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In Spain, a 500-mile trek to self-discovery

Spain's 'El Camino de Santiago' pilgrimage teaches a college graduate important life lessons.

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The strident chime of my wristwatch alarm slowly drags me to consciousness. Sighing, I turn off the alarm and look at my watch: 5:30 a.m. Time to get moving.

I cajole my weary body out of the sagging mattress and find the neighboring bunk in the darkness of the pilgrim's hostel, or Gently, I nudge the occupants of the top and bottom bunks. "Jamie, Kate. Time to get up," I whisper.

Kate answers with a low groan. "This is so not a vacation," she murmurs. Jamie and I chuckle, understanding her sentiments completely. Having just graduated from college, we are in the midst of a month-long foot journey across nearly 500 miles of northern Spain to the town of Santiago de Compostela, where the relics of the apostle St. James the Great rest in a medieval cathedral.

The path we follow, easily delineated by large yellow arrows pointing the way on buildings, signs, and the ground itself as we pass through the Spanish countryside, is known as El Camino de Santiago, or the Way of St. James. It was one of three major pilgrimage routes in medieval times (the other two being those to Rome and Jerusalem). Pilgrims have walked the Camino for more than a thousand years seeking reconciliation and enlightenment.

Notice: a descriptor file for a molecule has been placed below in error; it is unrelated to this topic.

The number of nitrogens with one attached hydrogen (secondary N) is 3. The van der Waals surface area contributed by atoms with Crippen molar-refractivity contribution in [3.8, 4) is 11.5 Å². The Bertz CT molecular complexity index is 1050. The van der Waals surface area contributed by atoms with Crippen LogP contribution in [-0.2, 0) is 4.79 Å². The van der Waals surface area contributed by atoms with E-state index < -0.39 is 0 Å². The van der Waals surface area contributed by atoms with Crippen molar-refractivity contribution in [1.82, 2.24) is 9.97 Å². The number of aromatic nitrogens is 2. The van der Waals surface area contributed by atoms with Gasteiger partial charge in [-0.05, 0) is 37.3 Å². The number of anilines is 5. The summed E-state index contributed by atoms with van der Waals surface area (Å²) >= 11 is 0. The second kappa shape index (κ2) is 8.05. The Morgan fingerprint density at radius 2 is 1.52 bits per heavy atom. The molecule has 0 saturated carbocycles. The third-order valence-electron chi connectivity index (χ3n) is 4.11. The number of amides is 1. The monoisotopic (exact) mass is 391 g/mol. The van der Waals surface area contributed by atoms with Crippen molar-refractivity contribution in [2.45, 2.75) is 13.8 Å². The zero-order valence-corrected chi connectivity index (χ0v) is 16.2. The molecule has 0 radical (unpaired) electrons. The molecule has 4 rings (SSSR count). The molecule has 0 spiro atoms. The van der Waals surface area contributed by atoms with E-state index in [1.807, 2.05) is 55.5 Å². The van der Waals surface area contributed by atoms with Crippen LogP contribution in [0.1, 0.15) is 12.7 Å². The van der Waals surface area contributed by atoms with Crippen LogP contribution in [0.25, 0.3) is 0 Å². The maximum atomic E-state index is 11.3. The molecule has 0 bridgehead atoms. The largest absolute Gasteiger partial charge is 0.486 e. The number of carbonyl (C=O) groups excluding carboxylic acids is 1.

Today, the route is lined with communal hostels and annually traveled by some 100,000 pilgrims of different nationalities, ages, and religious beliefs. Most are motivated by religion, history, or simply a sense of adventure. For us, it is both a celebration of the completion of one life stage and a time to reflect and regroup before entering the next.

And so here we are, changing from pj's to trekking clothes by headlamp amid the surround-sound snoring of old French men and the gentle, early morning scuffle of travelers getting ready for another day's walk. I exchange pleasantries with those I have come to know over recent days, using a mix of English, my broken Spanish, and the 12 French words I know – or by smiles, nods, and "conversations" in Portuguese, Japanese, and Hungarian. You'd be surprised what two people can communicate without understanding a word coming out of the other's mouth.


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